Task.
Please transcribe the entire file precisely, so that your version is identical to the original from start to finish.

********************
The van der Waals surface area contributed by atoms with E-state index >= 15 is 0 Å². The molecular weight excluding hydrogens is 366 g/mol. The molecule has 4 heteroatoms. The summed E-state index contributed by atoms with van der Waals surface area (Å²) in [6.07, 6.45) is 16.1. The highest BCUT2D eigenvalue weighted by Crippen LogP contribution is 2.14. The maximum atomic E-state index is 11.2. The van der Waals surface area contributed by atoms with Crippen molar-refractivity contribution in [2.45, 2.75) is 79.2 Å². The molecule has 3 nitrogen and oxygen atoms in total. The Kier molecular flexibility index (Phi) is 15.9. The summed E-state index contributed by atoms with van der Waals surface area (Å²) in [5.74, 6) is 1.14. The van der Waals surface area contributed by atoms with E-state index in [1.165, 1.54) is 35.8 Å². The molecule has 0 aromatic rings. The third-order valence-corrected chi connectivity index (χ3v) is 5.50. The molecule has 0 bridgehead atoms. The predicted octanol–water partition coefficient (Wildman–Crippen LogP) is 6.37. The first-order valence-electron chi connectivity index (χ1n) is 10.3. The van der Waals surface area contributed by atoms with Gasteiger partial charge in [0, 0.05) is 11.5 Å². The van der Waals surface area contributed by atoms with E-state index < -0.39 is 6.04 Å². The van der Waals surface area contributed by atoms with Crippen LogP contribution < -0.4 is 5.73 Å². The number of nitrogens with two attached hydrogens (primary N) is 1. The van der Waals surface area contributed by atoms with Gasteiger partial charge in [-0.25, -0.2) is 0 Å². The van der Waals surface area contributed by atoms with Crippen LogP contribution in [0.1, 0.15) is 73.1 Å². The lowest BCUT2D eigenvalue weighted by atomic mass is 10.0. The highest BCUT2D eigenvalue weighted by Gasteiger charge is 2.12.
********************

The van der Waals surface area contributed by atoms with E-state index >= 15 is 0 Å². The molecular weight excluding hydrogens is 366 g/mol. The molecule has 4 heteroatoms. The summed E-state index contributed by atoms with van der Waals surface area (Å²) in [6.07, 6.45) is 16.1. The highest BCUT2D eigenvalue weighted by Crippen LogP contribution is 2.14. The maximum atomic E-state index is 11.2. The van der Waals surface area contributed by atoms with Crippen molar-refractivity contribution in [2.45, 2.75) is 79.2 Å². The molecule has 3 nitrogen and oxygen atoms in total. The Kier molecular flexibility index (Phi) is 15.9. The summed E-state index contributed by atoms with van der Waals surface area (Å²) in [5.74, 6) is 1.14. The van der Waals surface area contributed by atoms with E-state index in [1.165, 1.54) is 35.8 Å². The molecule has 0 aromatic rings. The third-order valence-corrected chi connectivity index (χ3v) is 5.50. The molecule has 0 bridgehead atoms. The predicted octanol–water partition coefficient (Wildman–Crippen LogP) is 6.37. The first-order valence-electron chi connectivity index (χ1n) is 10.3. The van der Waals surface area contributed by atoms with Gasteiger partial charge in [0, 0.05) is 11.5 Å². The van der Waals surface area contributed by atoms with E-state index < -0.39 is 6.04 Å². The van der Waals surface area contributed by atoms with Crippen LogP contribution < -0.4 is 5.73 Å². The number of nitrogens with two attached hydrogens (primary N) is 1. The van der Waals surface area contributed by atoms with Gasteiger partial charge in [-0.25, -0.2) is 0 Å². The van der Waals surface area contributed by atoms with Crippen LogP contribution in [0.1, 0.15) is 73.1 Å². The lowest BCUT2D eigenvalue weighted by atomic mass is 10.0. The highest BCUT2D eigenvalue weighted by Gasteiger charge is 2.12.